In recent years, litigation took center stage in the efforts to address the opioid overdose crisis. Reporting that companies like Purdue Pharma — the manufacturer of OxyContin — aggressively marketed its product led to a wave of lawsuits against opioid manufacturers and distributors.

Last week, there were two major developments in opioid litigation that may hint at potential for states like Pennsylvania that are involved in these lawsuits.

On Monday, in the first trial against an opioid manufacturer or distributor for its role in the crisis, a federal judge in Oklahoma ruled that Johnson & Johnson needs to pay $572 million to the state of Oklahoma. The figure is far short from the $17 billion that the state asked for. The judge wrote that although Oklahoma argued that it would take two decades to address the crisis, the state did not provide sufficient evidence for the time and cost that a response would need beyond the first year. Johnson & Johnson plans to appeal.

Later the same week, details emerged on a global settlement negotiation with Purdue Pharma to end more than 2,000 lawsuits. The total value of the settlement is reported at $10-$12 billion. However, that does not mean billions in cash. The Sackler family, which owns Purdue, would contribute $3 billion and give up ownership of the company — it’s unclear how that value would translate to actual funds for states, how much money, and how fast.

What do these legal developments mean for Pennsylvania?

More than 4,400 people died of an overdose in Pennsylvania last year — a significant decrease from the 5,300 deaths in 2018. But the death counts alone don’t not capture the entire magnitude of the crisis. According to the National Survey on Drug Use and Health, there are about 20 million living with a drug or alcohol use disorder in the United States, many of whom live in Pennsylvania.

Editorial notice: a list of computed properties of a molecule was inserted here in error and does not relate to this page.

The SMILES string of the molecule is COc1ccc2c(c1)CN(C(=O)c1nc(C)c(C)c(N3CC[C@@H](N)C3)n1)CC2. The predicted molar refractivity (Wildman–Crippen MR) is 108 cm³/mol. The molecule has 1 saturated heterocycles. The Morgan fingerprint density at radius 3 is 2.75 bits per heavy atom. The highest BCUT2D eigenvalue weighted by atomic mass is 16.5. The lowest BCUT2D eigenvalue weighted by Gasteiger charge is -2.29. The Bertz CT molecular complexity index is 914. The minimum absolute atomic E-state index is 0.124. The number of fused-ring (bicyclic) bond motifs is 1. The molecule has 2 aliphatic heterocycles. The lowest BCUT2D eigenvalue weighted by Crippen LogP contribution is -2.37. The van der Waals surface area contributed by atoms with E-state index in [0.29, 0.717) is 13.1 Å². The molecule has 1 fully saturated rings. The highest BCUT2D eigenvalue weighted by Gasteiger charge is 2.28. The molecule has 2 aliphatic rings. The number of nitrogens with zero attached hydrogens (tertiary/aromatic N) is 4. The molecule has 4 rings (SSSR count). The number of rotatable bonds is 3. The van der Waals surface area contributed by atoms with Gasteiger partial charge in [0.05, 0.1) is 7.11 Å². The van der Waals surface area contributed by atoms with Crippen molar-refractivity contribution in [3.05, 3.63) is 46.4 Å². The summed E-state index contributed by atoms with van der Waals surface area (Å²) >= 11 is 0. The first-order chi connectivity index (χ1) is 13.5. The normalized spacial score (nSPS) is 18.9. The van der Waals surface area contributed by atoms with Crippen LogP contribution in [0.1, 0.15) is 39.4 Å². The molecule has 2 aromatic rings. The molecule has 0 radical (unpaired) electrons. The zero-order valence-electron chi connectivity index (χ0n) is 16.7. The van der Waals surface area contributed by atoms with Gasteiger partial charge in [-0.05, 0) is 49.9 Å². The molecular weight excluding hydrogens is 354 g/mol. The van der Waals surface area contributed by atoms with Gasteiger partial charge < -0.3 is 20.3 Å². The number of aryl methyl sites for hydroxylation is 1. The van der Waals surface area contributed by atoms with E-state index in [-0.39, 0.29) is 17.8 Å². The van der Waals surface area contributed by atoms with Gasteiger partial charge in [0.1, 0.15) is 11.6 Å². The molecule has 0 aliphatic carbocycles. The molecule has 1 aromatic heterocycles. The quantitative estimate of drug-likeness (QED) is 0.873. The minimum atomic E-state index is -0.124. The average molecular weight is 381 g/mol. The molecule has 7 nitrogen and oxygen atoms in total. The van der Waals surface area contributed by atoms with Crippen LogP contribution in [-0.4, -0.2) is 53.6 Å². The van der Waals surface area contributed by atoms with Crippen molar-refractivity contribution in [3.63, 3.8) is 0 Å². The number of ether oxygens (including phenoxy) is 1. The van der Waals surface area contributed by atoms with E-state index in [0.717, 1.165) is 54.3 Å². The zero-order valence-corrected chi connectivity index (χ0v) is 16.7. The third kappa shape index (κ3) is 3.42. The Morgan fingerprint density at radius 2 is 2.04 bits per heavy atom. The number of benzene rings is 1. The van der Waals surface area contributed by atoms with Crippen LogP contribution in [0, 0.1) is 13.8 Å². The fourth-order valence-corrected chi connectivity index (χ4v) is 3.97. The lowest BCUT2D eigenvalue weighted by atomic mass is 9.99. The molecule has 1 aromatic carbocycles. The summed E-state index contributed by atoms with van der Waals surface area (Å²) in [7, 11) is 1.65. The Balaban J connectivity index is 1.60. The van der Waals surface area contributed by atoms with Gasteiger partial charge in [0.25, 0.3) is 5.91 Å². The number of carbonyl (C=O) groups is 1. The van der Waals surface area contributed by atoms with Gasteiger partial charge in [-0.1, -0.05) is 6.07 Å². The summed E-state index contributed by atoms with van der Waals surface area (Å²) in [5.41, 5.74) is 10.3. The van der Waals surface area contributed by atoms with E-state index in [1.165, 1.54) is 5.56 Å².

Pennsylvania is going to be a commonwealth in recovery for decades. There is no short-term plan or dollar amount that will end this crisis overnight — or in a matter of years.

These rulings and settlements don’t address the underlying regulations that allowed pharmaceutical companies to aggressively market their products in the first place. Last year, Philadelphia’s City Council failed to pass a bill that would require pharmaceutical representatives to register with the city and would prohibit gifts, such as meals, which research shows to correlate with increased prescribing.

Putting too much faith in opioid litigation also ignores that substance use disorder goes beyond opioids. Deaths related to cocaine and meth have been increasing in Pennsylvania. Alcohol use disorder is still a major problem. As a commonwealth, and as a nation, we need to reform our addiction treatment systems and invest in recovery programs to provide services to people in addiction, regardless of the substance.

Holding the pharmaceutical companies that profited off of addiction and pain to account is important and has inherent value. However, efforts to respond to the crisis should continue in parallel to legal action. Any funds that might come from litigation would be a bonus — not the solution itself.